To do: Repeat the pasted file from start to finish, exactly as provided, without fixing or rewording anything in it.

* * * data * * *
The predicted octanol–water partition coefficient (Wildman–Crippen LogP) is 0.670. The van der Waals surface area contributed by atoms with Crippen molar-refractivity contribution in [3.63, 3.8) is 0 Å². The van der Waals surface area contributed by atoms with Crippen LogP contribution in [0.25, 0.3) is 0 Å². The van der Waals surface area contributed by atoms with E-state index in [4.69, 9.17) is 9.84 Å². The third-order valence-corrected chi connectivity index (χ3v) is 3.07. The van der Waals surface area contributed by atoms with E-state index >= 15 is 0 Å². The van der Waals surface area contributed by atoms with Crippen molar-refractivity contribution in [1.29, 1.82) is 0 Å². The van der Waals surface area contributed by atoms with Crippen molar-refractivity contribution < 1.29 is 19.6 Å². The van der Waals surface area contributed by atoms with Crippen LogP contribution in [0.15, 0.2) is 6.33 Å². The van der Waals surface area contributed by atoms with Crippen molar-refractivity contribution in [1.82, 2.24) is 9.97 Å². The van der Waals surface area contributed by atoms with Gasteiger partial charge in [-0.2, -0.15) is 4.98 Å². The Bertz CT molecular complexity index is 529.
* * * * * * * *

The predicted octanol–water partition coefficient (Wildman–Crippen LogP) is 0.670. The van der Waals surface area contributed by atoms with Crippen molar-refractivity contribution in [3.63, 3.8) is 0 Å². The van der Waals surface area contributed by atoms with Crippen LogP contribution in [0.25, 0.3) is 0 Å². The van der Waals surface area contributed by atoms with E-state index in [4.69, 9.17) is 9.84 Å². The third-order valence-corrected chi connectivity index (χ3v) is 3.07. The van der Waals surface area contributed by atoms with E-state index >= 15 is 0 Å². The van der Waals surface area contributed by atoms with Crippen molar-refractivity contribution in [1.29, 1.82) is 0 Å². The van der Waals surface area contributed by atoms with Crippen molar-refractivity contribution < 1.29 is 19.6 Å². The van der Waals surface area contributed by atoms with Crippen LogP contribution in [0.15, 0.2) is 6.33 Å². The van der Waals surface area contributed by atoms with Crippen molar-refractivity contribution in [1.82, 2.24) is 9.97 Å². The van der Waals surface area contributed by atoms with Gasteiger partial charge in [-0.2, -0.15) is 4.98 Å². The Bertz CT molecular complexity index is 529.